Throughout history, whenever new technologies have emerged that change our means of production and ability to communicate they have tended to transform society. The rapid technological development of the past century – in biotechnology, information technology, nanotechnology and artificial intelligence – holds the promise to do the same for our current, post-industrial world.
Our political institutions, the rule of law, human rights, the banking system, our education system – and even capitalism itself – are products of the industrial age. We have learnt to navigate the industrial economy as individuals, and as societies we can exert some control to define its shape and limits.
But what comes next, in a post-industrial world? Even in the past decade, digital products and services, the internet and mobile technology have changed our lives. This is the result of accumulated advances over the past 50 years; there is much more to come. For example, recent studies indicate that digitisation is likely to replace about half of known jobs within 20 years.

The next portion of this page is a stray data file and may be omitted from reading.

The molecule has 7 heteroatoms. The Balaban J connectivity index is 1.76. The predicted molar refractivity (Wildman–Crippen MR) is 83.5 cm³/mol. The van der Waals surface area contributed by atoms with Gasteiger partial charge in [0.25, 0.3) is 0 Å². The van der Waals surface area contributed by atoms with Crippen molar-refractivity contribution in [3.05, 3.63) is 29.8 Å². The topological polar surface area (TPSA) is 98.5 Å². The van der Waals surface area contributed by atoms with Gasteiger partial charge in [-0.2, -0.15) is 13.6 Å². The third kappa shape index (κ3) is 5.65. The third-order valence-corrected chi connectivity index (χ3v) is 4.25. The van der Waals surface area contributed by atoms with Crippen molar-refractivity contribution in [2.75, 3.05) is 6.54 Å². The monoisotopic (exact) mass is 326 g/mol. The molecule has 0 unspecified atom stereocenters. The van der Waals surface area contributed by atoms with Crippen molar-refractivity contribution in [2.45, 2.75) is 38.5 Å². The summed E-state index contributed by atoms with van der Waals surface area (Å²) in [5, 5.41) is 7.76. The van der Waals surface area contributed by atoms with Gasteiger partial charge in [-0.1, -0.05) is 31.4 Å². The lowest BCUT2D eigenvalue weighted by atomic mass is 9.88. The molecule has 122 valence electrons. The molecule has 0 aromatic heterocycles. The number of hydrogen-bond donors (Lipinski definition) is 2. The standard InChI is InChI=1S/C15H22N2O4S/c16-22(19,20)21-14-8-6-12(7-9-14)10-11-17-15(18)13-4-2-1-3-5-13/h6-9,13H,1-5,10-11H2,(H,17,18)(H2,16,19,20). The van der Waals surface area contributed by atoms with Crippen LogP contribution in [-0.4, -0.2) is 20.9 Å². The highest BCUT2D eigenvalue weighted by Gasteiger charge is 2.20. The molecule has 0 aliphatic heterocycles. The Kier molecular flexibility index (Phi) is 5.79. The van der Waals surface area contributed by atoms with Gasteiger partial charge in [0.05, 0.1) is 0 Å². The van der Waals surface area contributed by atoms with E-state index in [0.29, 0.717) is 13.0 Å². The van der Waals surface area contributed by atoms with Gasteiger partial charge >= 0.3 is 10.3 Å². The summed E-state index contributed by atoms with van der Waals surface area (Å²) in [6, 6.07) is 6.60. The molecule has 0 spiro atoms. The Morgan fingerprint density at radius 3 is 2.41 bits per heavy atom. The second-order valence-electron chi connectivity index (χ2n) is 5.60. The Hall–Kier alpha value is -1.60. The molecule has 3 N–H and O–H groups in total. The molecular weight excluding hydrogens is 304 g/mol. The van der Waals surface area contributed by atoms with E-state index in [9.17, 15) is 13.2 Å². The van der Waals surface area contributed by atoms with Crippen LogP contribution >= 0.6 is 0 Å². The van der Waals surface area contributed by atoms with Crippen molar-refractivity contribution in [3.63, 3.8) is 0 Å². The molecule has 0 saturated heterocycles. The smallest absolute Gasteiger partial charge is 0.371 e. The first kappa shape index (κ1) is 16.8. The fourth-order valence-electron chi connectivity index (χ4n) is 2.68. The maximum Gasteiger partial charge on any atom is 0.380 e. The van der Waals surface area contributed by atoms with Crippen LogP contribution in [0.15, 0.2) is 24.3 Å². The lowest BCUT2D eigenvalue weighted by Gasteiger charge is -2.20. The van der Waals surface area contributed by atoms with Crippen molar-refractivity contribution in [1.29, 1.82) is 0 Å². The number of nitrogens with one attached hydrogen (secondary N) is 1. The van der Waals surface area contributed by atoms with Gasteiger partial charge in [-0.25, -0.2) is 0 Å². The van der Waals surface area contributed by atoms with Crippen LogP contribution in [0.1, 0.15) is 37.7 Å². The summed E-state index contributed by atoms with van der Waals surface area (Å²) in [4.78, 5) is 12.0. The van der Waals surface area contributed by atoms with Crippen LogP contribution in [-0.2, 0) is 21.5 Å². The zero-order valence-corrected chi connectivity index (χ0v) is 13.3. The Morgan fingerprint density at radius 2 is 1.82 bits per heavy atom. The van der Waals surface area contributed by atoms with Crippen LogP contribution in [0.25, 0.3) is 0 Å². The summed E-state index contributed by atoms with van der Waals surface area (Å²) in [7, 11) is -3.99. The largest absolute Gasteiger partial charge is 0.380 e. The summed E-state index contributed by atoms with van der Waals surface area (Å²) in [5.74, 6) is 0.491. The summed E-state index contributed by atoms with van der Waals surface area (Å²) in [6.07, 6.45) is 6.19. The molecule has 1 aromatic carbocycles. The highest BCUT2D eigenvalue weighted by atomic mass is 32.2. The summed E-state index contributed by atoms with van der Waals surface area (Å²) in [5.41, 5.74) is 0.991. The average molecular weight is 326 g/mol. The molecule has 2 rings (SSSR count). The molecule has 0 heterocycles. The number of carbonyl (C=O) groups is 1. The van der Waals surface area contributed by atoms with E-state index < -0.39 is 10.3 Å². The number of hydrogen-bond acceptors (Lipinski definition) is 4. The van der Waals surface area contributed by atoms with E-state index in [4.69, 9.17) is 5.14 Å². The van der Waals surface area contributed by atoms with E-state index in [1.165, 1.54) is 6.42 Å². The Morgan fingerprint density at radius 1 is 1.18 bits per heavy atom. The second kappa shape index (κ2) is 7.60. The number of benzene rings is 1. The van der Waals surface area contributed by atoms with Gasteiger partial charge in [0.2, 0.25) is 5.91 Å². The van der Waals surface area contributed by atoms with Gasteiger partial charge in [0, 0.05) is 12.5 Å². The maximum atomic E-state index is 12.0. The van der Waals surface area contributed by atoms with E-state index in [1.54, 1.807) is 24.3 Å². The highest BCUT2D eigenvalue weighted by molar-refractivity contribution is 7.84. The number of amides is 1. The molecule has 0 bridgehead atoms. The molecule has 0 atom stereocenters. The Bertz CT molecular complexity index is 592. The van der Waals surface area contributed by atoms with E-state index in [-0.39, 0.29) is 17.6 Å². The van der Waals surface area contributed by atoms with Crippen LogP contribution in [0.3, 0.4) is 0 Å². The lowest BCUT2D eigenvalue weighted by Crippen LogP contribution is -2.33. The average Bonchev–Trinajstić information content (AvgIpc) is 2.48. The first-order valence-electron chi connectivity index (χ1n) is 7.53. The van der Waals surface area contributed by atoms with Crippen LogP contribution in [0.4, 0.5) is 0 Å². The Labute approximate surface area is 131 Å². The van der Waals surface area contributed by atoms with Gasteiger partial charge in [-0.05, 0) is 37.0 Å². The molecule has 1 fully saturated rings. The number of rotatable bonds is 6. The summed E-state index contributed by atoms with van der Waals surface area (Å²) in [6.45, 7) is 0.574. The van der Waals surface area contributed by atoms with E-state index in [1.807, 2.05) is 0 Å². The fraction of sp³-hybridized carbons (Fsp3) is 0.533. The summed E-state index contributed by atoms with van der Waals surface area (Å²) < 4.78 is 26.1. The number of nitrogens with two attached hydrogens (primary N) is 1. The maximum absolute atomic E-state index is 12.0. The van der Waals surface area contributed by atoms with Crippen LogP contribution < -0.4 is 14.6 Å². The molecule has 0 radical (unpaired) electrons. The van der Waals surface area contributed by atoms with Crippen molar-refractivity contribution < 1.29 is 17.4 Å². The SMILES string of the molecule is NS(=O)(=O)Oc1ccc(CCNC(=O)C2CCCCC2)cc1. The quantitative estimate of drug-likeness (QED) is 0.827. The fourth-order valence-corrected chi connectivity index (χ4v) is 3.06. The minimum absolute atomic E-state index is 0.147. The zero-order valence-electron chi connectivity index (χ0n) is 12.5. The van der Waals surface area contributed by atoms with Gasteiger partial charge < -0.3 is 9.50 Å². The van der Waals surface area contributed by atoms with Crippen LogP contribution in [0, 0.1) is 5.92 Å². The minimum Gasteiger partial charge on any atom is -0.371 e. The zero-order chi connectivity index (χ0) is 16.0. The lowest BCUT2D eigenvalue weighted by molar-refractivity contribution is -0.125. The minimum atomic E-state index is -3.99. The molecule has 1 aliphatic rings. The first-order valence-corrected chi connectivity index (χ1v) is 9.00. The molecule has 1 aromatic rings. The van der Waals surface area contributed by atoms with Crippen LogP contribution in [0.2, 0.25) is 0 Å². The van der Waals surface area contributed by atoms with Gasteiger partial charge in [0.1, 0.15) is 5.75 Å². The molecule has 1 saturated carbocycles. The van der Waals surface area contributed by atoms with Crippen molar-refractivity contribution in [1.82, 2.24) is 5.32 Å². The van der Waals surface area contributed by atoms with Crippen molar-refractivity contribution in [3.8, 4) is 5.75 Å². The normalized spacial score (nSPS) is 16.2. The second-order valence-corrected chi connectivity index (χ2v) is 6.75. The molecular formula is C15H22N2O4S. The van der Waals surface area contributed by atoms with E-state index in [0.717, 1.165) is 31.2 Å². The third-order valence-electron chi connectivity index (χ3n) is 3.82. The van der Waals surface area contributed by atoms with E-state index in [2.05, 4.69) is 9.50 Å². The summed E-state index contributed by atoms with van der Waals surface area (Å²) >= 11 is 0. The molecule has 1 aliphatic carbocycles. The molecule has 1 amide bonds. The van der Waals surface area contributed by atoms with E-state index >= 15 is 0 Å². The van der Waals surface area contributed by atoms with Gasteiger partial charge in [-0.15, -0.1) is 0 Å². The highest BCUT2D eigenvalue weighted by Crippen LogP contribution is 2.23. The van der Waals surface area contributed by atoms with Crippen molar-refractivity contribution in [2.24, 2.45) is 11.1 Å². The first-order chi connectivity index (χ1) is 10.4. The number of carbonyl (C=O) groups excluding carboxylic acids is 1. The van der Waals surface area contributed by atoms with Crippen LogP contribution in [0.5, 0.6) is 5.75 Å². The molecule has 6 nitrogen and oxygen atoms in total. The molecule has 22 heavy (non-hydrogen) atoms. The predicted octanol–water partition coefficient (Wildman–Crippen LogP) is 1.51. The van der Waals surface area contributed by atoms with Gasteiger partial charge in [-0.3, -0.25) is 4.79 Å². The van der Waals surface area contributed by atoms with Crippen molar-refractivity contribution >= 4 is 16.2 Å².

In the industrial economy, more was better – but now this is not always the case. The developed world is sick from overeating, while greater productivity leads to cheaper goods and greater consumption, which squanders Earth's resources ever faster and fosters a wasteful, consumption-based economy. Instead, a future economy would strive to provide a world of plenty, with virtually no waste.
It is the convergence of cutting-edge biotech, infotech, nanotech, and cogitive-sciences (BINC) that will be at the heart of the living and intelligent technologies of tomorrow
Annual US household income distribution, showing the thriving super-rich and shrinking middle class. vikjam, CC BY-SA3. One world
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